Look what happens when you interview artist and Instagram sensation Guadalupe Rosales via text image


Early in 2015, Los Angeles artist Guadalupe Rosales launched an Instagram account that she began to fill with images from her youth. These included pictures of old friends from Boyle Heights and East Los Angeles, the neighborhoods in which she grew up. It also included mementos of her time in the 1990s party scene on the Eastside.

Rosales featured shots of her old copies of “Street Beat” magazine, which chronicled dance parties and DJs. And she posted photos of neighborhood party crews, groups of friends — bonded by music, often techno and house — who staged dances in warehouses, storefronts and backyards. This included her own crew, Aztek Nation.

In between, she included other images of neighborhood life: glamour shots, prom pictures, gang members throwing hand signs, girlfriends hanging out, moms with their kids. “I didn’t leave anything out,” she says. “I started mixing them and just laid it all out.”

Very quickly, other Angelenos began to supply Rosales with their own images — and “Veteranas and Rucas,” as the account is known, quickly became an Internet sensation. (It now has 115,000 followers and contains almost 3,000 photos, submitted by Latinos from all over Southern California.)

It has also become an all-consuming art project for Rosales — who has been gathering the material into a vast archive of Chicano youth culture that she has installed or presented in galleries and museums across the country (including the Vincent Price Art Museum in Los Angeles and the New Museum of Contemporary Art in New York).

Now the artist will be taking over the Instagram feed at the Los Angeles County Museum of Art, part of a six-week residency that will have her exploring the collection but also the world outside the museum.

“A lot will happen at the museum,” she says. “But I’m also looking at greater L.A. It might be things I see on the street, or something I want to do is studio visits.”

It’s the first time an artist has taken over LACMA’s Instagram feed. (In 2010, actor Rainn Wilson took over the museum’s Twitter feed.) And Rosales says she wants to do it in a way that keeps the art accessible to a wide range of audiences.

“I’m interested in mixing academia, but keeping it conversational,” she says. “I really want to approach this from a personal perspective, to talk about why something is important to me.”

The artist, who received her MFA at the School of the Art Institute of Chicago, was involved with the queer arts collective LTTR during a spell she spent in New York. As a result, she has long been interested in work that is collaborative and multidisciplinary.

During her time at LACMA, she is also interested in highlighting aspects of culture that don’t always get a lot of airtime in the mainstream — an interest that motivated her work with “Veteranas and Rucas,” which has transformed into an important historical record of ’90s Chicano youth.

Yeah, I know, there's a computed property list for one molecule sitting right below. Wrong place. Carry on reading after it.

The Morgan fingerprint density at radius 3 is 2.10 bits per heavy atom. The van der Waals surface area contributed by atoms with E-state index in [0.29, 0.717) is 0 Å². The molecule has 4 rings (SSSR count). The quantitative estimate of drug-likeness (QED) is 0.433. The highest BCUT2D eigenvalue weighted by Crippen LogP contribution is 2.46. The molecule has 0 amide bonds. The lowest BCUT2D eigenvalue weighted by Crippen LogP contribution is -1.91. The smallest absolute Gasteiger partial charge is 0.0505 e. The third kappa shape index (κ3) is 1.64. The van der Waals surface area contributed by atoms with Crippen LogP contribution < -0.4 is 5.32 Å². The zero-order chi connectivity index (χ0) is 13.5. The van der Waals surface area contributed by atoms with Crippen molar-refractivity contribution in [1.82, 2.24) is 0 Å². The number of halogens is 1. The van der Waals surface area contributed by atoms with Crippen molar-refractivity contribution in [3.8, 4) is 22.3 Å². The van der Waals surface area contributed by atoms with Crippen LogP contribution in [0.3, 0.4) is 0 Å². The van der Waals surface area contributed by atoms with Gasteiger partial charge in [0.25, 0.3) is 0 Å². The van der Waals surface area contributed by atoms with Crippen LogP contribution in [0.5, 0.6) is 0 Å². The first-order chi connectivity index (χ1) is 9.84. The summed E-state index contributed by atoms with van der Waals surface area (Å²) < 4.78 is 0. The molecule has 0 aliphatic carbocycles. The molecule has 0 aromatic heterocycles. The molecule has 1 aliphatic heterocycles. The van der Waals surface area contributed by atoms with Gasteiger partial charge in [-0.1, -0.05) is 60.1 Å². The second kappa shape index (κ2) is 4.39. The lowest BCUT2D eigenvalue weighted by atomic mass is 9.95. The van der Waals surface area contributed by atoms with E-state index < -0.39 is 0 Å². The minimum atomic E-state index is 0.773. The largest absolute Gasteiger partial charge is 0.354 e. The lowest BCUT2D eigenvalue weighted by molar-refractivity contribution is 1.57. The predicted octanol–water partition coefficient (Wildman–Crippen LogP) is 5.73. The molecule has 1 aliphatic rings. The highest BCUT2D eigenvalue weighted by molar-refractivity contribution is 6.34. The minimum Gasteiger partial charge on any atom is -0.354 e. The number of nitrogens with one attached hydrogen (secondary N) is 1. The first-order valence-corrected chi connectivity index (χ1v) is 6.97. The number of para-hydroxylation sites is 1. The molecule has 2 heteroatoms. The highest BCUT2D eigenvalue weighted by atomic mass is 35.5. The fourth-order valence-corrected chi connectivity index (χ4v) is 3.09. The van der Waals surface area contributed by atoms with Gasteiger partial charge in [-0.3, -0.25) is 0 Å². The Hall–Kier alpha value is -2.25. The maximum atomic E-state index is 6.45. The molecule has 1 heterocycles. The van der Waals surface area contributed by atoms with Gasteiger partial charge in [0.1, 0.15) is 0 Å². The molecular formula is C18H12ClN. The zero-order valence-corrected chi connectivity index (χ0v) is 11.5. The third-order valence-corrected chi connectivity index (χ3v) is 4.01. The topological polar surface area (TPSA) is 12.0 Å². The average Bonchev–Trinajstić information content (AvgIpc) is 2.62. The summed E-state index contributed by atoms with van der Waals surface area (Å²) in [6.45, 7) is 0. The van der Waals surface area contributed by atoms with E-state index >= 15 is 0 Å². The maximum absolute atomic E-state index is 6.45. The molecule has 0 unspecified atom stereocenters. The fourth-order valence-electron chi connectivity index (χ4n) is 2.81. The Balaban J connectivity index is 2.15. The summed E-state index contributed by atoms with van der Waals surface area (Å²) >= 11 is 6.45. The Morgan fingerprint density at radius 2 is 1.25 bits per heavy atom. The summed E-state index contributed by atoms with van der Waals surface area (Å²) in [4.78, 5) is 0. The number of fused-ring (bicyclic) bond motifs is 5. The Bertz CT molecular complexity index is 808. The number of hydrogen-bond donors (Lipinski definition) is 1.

“Archiving and preserving and talking about these materials,” she explains, “sometimes that can be more important than making a photo.”

In advance of her residency at the museum, which kicks off Wednesday, I met up with Rosales at LACMA, where we wandered around several of the museum’s galleries: Ancient Americas, Latin American art, Japanese art and a temporary exhibition of African sculpture. But rather than chat IRL (in real life), we decided to be totally Internet and exchange text messages and images instead.

Our lightly edited photo chat:



A pectoral of a human face made in the Olmec style in Guerrero, Mexico. 1000 to 600 BCE. (Guadalupe Rosales)


Back at ya with a cherub shruggie.

Detail from an inlaid work by 17th century Mexican artist Miguel Gonzalez. (Carolina A. Miranda / Los Angeles Times)


Did someone say house? Like house party or house music?

A pre-Columbian ceramic from the Mexican state of Nayarit (200 BCE to 400 CE) shows a house scene. (Guadalupe Rosales)


I gotta house party for you — 17th century Mexican style.

A detail from a Mexican folding screen from c. 1690 depicts an Indian wedding with flying pole. (Carolina A. Miranda / Los Angeles Times)


Woah! Entertaining at the wedding.

A close-up of the Mexican folding screen reveals a man juggling a log with his feet. (Guadalupe Rosales)

Still stuck on the wedding painting. Seeing lots of colonizers...

Another detail shows Spaniards in attendance at a 17th century Mexican wedding. (Guadalupe Rosales)


Some penance the day after the party — dude has major hangover, obvi.

Donors pray before St. Francis of Assisi in a detail from a larger canvas by Antonio Montúfar, 1614-29. (Carolina A. Miranda / Los Angeles Times)


Not this beauty though.

An 1876 canvas of an Indian woman by Mexican painter Felipe Santiago Gutiérrez. (Guadalupe Rosales)


This pair looks like they got our back.

A commemorative female and male pair from the Sakalava culture in Madagascar, c. 1897, from the temporary exhibit "The Inner Eye: Vision and Transcendence in African Arts." (Carolina A. Miranda / Los Angeles Times)


Them brows tho...

A "mukudj" mask from the Punu culture in Gabon from the 19th century, on view in "The Inner Eye." (Guadalupe Rosales)


I’m all about the eyes...

A mask of the Lega culture from the Democratic Republic of Congo, c. 1860, also in "The Inner Eye." (Carolina A. Miranda / Los Angeles Times)

...and teef.

A Chinese lion mask by an anonymous folk artist, from late 18th to early 19th century Japan. (Carolina A. Miranda / Los Angeles Times)



A 19th century Japanese netsuke sculpture by Meikeisai Hojitsu. (Guadalupe Rosales)

Follow Guadalupe Rosales on Instagram @veteranas_and_rucas and LACMA @lacma.



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